JP Priorities

A summary of those aspects of the Forum’s work that I’m most closely involved in:

M&S

M&S launched its ‘Plan A’ initiative in 2007. It's now in it's third generation! Forum for the Future has been involved in Plan A right from the start, working both with the Plan A team (Mike Barry, Adam Elman, Rowland Hill & Carmel McQuaid) and the Senior Managers. I have regular meetings with Marc Bolland to discuss progress (as I did with Sir Stuart Rose before he stepped down in 2010), and take on a number of supporting engagements to help promote Plan A.

For me, the Plan A story is one of the most inspiring I know. It’s had a huge impact both internally and externally – indeed, Plan A has become a global brand in its own right. See my commentary in the latest M&S ‘How We Do Business Report'.

M&S’s ambitions in this area are impressive. In 2011, Marc Bolland asked me to Co-Chair with him a group of global experts to help M&S deliver on its commitment to becoming ‘The World’s Most Sustainable Retailer’ by 2015 – that’s the kind of challenge I love!

Unilever

I’ve worked with Unilever over a longer period of time and on a wider range of issues than with any other company! I’ve been a member of the Unilever Sustainable Development Group (formally the Unilever Environment Group) since 1996, and the Forum has had a formal partnership with Unilever since 1998.

For the last couple of years, I’ve been acting as a Special Advisor on the Unilever Sustainable Living Plan, which was launched in Nov 2010. I meet regularly with Unilever’s Chief Executive Officer, Paul Polman, and other members of the Unilever Executive Team. My key contacts are Gail Klintworth (Chief Sustainability Officer) and Karen Hamilton (Vice President Sustainability).  My work with Unilever takes me to India, China, Indonesia, Brazil and the USA.

I bang on about the Unilever Sustainable Living Plan in almost every presentation I give. It’s the most wide-ranging, imaginative and ambitious corporate sustainability initiative that I know of – and the decision to base its metrics, indicators and targets not just on Unilever’s own direct impacts, but on the impacts arising from the use by consumers of its products is a real differentiator.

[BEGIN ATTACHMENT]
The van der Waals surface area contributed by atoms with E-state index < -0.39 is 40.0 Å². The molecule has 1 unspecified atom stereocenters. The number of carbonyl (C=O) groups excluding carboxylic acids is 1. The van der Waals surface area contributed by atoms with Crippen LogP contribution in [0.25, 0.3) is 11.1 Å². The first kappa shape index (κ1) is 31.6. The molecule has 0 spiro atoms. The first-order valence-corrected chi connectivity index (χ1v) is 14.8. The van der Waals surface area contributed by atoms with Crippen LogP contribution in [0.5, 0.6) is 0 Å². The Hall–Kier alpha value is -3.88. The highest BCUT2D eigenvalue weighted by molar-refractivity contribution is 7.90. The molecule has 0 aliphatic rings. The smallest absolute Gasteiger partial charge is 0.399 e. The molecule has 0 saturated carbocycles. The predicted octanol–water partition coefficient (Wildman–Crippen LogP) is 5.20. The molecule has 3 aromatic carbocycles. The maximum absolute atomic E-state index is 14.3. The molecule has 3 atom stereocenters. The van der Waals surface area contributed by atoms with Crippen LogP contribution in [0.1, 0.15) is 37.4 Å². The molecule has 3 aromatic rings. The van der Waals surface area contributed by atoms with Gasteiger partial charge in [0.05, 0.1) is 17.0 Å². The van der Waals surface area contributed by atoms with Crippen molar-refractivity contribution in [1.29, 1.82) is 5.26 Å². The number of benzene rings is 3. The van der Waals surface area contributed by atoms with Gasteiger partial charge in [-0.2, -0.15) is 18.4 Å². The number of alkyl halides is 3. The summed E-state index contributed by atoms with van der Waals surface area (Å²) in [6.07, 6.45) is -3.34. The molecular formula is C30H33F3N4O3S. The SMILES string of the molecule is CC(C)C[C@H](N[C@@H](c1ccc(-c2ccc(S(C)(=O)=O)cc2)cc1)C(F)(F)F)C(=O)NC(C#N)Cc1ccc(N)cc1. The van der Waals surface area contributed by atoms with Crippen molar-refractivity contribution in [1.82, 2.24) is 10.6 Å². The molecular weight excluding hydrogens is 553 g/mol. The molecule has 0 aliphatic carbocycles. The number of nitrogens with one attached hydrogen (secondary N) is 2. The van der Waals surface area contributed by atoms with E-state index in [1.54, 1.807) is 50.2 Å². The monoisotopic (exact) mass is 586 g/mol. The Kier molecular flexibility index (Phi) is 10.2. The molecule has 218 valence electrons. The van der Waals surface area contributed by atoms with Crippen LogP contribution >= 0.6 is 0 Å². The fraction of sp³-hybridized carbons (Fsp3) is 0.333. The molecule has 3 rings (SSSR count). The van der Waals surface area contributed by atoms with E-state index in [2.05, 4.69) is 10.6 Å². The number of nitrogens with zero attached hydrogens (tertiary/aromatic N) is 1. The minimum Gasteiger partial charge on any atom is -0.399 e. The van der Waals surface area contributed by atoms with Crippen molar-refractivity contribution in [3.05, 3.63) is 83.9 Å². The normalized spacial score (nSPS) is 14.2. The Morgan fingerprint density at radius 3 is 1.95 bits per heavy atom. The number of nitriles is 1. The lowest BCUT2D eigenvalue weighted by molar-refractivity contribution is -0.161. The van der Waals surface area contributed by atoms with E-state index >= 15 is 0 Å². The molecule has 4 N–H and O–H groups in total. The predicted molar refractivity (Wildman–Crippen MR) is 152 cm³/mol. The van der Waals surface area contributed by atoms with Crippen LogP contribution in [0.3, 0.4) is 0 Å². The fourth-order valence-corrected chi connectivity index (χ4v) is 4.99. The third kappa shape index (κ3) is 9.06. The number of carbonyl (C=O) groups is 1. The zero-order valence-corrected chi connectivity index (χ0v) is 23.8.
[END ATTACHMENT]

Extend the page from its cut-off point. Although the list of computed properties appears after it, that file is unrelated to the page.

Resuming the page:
Aviva Investors

I’ve been a member of Aviva’s Socially Responsible Investment Advisory Committee for a very long time, providing me with fascinating insights into mainstream capital markets and just how difficult it is to get the basics of sustainability and social responsibility established within this critical part of the economy.

The SRI team is just one small part of Aviva Investors, and Aviva Investors is just one part of the Aviva Group.

Forum for the Future also co-developed with Aviva Investors an ambitious project tracking out sustainable investment options in four key sectors of the economy through to 2040 – providing a ‘Vision for a Sustainable Economy’.

Carillion Plc

Carillion set up a Board-level Sustainability Committee many years ago. I’ve been involved from the start, first under Neville Simms and now under CEO Richard Howson. (The other external Advisor is Julia Cleverdon, former CEO of Business in the Community).

Three years ago, they agreed on a new Strategy, which has brought some much-needed focus to what had become a somewhat baggy and process-driven old Strategy, with much more demanding targets and performance measures.

At more or less the same time, Carillion acquired Eaga, to create a new unit inside Carillion (Carillion Energy Services). This is a big deal for the company, with an eye on the huge retrofit market here in the UK as and when ‘the Green Deal’ eventually lands.